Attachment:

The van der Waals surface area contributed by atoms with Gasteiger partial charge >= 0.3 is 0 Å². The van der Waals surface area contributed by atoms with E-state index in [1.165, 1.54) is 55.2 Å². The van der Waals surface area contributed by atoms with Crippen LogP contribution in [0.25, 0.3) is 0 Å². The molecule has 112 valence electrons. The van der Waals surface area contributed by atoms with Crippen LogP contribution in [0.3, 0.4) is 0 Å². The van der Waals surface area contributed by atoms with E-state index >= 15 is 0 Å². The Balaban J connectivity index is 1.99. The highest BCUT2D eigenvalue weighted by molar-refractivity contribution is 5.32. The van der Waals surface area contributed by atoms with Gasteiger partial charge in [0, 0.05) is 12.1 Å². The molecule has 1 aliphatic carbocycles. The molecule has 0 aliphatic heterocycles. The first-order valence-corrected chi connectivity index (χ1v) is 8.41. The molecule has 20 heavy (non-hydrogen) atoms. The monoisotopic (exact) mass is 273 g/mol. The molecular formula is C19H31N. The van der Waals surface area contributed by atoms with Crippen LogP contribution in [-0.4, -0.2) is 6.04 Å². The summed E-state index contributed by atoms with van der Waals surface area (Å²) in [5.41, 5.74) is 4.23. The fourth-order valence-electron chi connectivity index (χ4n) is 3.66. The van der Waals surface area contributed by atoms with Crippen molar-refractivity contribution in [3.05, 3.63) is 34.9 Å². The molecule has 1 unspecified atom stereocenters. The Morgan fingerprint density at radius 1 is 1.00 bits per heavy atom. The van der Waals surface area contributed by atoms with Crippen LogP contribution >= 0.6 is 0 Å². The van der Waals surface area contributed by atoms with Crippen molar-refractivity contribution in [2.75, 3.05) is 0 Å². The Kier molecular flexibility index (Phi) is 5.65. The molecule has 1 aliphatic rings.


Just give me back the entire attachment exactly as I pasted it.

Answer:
The van der Waals surface area contributed by atoms with Gasteiger partial charge >= 0.3 is 0 Å². The van der Waals surface area contributed by atoms with E-state index in [1.165, 1.54) is 55.2 Å². The van der Waals surface area contributed by atoms with Crippen LogP contribution in [0.25, 0.3) is 0 Å². The molecule has 112 valence electrons. The van der Waals surface area contributed by atoms with Crippen LogP contribution in [0.3, 0.4) is 0 Å². The van der Waals surface area contributed by atoms with E-state index >= 15 is 0 Å². The Balaban J connectivity index is 1.99. The highest BCUT2D eigenvalue weighted by molar-refractivity contribution is 5.32. The van der Waals surface area contributed by atoms with Gasteiger partial charge in [0, 0.05) is 12.1 Å². The molecule has 1 aliphatic carbocycles. The molecule has 0 aliphatic heterocycles. The first-order valence-corrected chi connectivity index (χ1v) is 8.41. The molecule has 20 heavy (non-hydrogen) atoms. The monoisotopic (exact) mass is 273 g/mol. The molecular formula is C19H31N. The van der Waals surface area contributed by atoms with Crippen LogP contribution in [-0.4, -0.2) is 6.04 Å². The summed E-state index contributed by atoms with van der Waals surface area (Å²) in [5.41, 5.74) is 4.23. The fourth-order valence-electron chi connectivity index (χ4n) is 3.66. The van der Waals surface area contributed by atoms with Crippen molar-refractivity contribution in [3.05, 3.63) is 34.9 Å². The molecule has 1 unspecified atom stereocenters. The Morgan fingerprint density at radius 1 is 1.00 bits per heavy atom. The van der Waals surface area contributed by atoms with Crippen LogP contribution >= 0.6 is 0 Å². The van der Waals surface area contributed by atoms with Crippen molar-refractivity contribution in [2.75, 3.05) is 0 Å². The Kier molecular flexibility index (Phi) is 5.65. The molecule has 1 aliphatic rings.